A thin transparent film has grown around the interior of my home, resilient to the Clorox wipes, which have started to parch. The wipes are drier and used on more than one bathroom tile, which I clean up and down and up and down and up and down. The east corner of my house containing the remaining container of Clorox wipes is blocked by a bacterial formation. A thin transparent film has grown over everything, except the bottoms of my feet, because I have stopped moving. I am aware that I cannot see the thin transparent film. Yet I know exactly what it looks like. It is no bigger than a dime in thickness, it smells like water, slightly whirring with the constant hum of my Panasonic machine, which has begun to behave strangely, but I have not yet kicked the ladder. “Please remember that I am not a wholly natural being,” the boy who is also a device said in an episode, “there are things that I will never understand, and there are things that you will never understand, about me.” The first moment I heard this line was poignant, all while staring at my Panasonic, cheeks on fire. Does my wife know that I will never kick the ladder, and never turn her off? It remains to be seen. It remains to be seen when I will be able to move from where I am standing. It all depends when a neighbor might come to my door, or the mailman, at which point I would scream for help, help getting my feet away from the place they are now. I can not move them, I have not tried, but as soon as I move, the thin transparent film, which has started to grow over my feet, will spread underneath, to my heels, debilitating me instantaneously. I stare at my wife, with her infinite gestures of electronic resources that allow me to select buttons from a comprehensive library of measurements, more commonly referred to as the remote control.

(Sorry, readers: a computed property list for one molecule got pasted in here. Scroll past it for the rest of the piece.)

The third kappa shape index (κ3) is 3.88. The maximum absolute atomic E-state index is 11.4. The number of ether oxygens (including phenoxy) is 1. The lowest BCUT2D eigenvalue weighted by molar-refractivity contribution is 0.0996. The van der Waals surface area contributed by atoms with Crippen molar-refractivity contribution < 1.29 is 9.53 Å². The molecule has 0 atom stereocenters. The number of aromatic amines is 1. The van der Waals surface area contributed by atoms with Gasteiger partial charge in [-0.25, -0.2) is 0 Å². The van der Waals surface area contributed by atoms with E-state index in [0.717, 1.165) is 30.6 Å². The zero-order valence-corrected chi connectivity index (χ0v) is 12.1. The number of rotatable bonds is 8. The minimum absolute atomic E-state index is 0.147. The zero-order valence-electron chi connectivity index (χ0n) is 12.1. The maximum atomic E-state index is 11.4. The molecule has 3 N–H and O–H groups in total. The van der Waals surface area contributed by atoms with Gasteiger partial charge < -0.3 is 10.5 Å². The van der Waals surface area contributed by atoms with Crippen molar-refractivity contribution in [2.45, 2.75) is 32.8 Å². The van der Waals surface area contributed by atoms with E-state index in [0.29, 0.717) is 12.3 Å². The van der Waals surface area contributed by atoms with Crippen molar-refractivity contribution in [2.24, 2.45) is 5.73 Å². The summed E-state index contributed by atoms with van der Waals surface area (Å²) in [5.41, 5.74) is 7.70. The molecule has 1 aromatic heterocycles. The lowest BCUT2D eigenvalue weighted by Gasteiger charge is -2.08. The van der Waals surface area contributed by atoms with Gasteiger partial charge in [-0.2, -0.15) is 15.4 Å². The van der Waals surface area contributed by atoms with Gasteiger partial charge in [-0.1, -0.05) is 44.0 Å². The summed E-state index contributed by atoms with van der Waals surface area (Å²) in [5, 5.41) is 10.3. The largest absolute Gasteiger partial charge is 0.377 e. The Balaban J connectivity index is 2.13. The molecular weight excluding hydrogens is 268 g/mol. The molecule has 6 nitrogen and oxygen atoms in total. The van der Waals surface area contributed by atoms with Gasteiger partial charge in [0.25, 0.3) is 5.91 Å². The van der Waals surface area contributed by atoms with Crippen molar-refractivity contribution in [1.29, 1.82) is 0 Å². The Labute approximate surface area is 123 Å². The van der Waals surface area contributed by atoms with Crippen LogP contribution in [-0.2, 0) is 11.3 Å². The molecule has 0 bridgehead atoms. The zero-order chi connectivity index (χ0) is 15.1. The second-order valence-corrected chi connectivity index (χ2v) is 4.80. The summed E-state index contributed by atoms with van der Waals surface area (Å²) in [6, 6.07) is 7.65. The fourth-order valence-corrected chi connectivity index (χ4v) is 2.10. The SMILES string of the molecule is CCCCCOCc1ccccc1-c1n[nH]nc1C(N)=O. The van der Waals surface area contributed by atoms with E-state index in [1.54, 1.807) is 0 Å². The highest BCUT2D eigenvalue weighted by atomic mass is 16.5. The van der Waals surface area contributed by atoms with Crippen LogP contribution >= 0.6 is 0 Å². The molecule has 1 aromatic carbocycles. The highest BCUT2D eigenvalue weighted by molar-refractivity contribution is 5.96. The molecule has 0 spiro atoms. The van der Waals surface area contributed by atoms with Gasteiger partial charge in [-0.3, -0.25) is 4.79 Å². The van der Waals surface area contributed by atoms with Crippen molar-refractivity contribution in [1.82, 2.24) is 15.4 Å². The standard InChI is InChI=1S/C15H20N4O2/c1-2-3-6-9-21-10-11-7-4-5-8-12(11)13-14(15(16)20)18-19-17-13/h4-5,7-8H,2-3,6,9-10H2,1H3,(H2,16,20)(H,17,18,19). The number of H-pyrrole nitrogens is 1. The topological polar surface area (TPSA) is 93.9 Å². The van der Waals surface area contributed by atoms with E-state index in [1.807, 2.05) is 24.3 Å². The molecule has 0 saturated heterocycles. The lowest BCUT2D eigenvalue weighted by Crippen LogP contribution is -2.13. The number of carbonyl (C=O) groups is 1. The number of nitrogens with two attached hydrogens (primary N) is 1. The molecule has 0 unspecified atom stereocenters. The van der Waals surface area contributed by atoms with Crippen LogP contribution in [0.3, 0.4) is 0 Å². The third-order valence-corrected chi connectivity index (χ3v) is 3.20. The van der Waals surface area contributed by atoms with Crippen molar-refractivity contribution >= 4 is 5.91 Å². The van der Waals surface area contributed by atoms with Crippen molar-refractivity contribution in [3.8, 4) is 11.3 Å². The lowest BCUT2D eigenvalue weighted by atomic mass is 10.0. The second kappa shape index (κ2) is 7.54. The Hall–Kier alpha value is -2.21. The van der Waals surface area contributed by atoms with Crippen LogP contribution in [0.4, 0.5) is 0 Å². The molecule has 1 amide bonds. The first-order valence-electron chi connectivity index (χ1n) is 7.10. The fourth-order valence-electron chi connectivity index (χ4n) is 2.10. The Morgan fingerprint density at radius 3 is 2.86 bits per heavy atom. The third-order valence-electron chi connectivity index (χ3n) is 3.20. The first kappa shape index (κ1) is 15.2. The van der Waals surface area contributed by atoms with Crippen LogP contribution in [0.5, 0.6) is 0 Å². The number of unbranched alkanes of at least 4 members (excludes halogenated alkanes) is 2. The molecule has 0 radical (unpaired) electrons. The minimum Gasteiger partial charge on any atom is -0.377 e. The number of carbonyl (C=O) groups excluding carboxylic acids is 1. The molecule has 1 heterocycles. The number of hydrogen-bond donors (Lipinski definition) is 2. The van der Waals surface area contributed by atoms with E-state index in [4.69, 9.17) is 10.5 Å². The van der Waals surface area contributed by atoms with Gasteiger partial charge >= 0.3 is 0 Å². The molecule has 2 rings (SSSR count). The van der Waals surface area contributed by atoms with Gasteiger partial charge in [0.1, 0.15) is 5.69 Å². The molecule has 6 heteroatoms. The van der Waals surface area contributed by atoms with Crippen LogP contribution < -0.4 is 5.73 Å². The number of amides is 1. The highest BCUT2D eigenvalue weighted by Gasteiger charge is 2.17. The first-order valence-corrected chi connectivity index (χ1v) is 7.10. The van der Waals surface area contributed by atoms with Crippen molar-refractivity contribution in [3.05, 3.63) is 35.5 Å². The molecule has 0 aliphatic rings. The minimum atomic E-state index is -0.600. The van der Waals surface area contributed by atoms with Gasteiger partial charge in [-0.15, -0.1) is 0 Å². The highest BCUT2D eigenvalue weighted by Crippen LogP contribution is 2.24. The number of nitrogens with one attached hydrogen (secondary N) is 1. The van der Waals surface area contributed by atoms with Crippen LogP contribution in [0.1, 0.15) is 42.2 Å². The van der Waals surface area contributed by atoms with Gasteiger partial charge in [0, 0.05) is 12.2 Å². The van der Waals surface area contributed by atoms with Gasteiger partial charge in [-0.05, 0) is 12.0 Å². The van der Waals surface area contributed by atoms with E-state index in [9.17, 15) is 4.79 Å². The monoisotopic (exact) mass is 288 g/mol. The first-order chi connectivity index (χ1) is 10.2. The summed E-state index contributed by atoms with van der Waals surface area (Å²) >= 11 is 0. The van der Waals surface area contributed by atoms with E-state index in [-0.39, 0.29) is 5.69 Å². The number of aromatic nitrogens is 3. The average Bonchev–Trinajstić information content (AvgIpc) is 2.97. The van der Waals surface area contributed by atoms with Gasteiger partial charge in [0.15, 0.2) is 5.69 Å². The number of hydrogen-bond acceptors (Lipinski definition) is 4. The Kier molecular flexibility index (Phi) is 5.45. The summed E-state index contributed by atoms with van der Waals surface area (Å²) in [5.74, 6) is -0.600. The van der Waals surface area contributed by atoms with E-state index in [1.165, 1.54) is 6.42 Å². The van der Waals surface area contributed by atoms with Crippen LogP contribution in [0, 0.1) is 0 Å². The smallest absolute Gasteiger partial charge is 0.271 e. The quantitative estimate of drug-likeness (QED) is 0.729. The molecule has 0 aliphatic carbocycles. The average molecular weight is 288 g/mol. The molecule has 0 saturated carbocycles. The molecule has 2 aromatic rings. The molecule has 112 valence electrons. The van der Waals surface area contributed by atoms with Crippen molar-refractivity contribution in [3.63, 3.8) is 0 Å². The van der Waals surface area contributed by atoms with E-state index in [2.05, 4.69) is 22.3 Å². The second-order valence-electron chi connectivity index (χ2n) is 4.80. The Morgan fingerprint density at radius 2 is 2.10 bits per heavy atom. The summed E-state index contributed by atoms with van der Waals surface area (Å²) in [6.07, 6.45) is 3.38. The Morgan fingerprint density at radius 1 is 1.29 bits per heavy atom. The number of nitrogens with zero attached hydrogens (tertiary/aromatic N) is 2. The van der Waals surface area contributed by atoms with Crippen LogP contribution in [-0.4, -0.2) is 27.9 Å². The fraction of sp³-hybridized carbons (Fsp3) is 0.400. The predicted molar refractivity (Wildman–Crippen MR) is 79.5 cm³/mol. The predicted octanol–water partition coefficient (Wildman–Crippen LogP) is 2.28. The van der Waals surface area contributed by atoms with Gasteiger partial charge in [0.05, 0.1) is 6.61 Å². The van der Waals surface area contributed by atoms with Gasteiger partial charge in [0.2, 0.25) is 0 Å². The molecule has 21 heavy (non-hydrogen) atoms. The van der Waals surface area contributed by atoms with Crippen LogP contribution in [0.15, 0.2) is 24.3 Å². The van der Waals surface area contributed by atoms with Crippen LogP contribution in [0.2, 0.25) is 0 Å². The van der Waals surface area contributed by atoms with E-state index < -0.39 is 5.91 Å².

My wife behaves strangely. I have noticed the signals. The signals are not entirely clear to me, which is why I have recorded hardware algorithms on my walls, to analyze the video signal quality, and ensure the signal retains the correct brightness and color information to be displayed to me. It has something to do with the precarious ladder that is clean metal and feels cold when I have the air conditioning running. I have remained conscious of my surroundings and have kept rational behavior so far, but my television appears to be less affected by the chain of events than I. The man simply won’t recognize a work as recognizable as the Mona Lisa, or Mr. Warhol’s soup cans. He makes no gesture to me, the viewer. But I have noticed the signals. But I am not entirely sure what they mean. I have started to draw the signals in a calendar I keep in my back pocket.
I do not clean my bathroom tiles. The Clorox wipes have dried up and I could not reach them even if I tried, which I do not. This is no longer my concern. My concern is for my wife, who behaves strangely because she is on a precarious ladder surrounded by cartons of gasoline. I write hardware algorithms over outdated hardware algorithms, diseases to her signals and mine. Now I watch the boy who is also a device talk backwards, and forwards at half-speed. I do not recognize the paintings.
I do not sleep. I have drawn a conclusion supported by facts that I cannot prove unless I test the hypothesis through the proper channels. The constancy has become interlaced by cross-faced and bilateral video signals, pitting subordinate and insubordinate sync pulses against each other. Sync information is sometimes provided on separate channels, as the hardware algorithms are proving accurately, but I am unable to assemble the test equipment with the correct flexibility that would accommodate composite and separate syncs, balance analog video data, and reduce the bacteria in my home to a docile state. The hypothesis is here, in my back pocket, now it is up to someone to enter my home, maybe my mailman.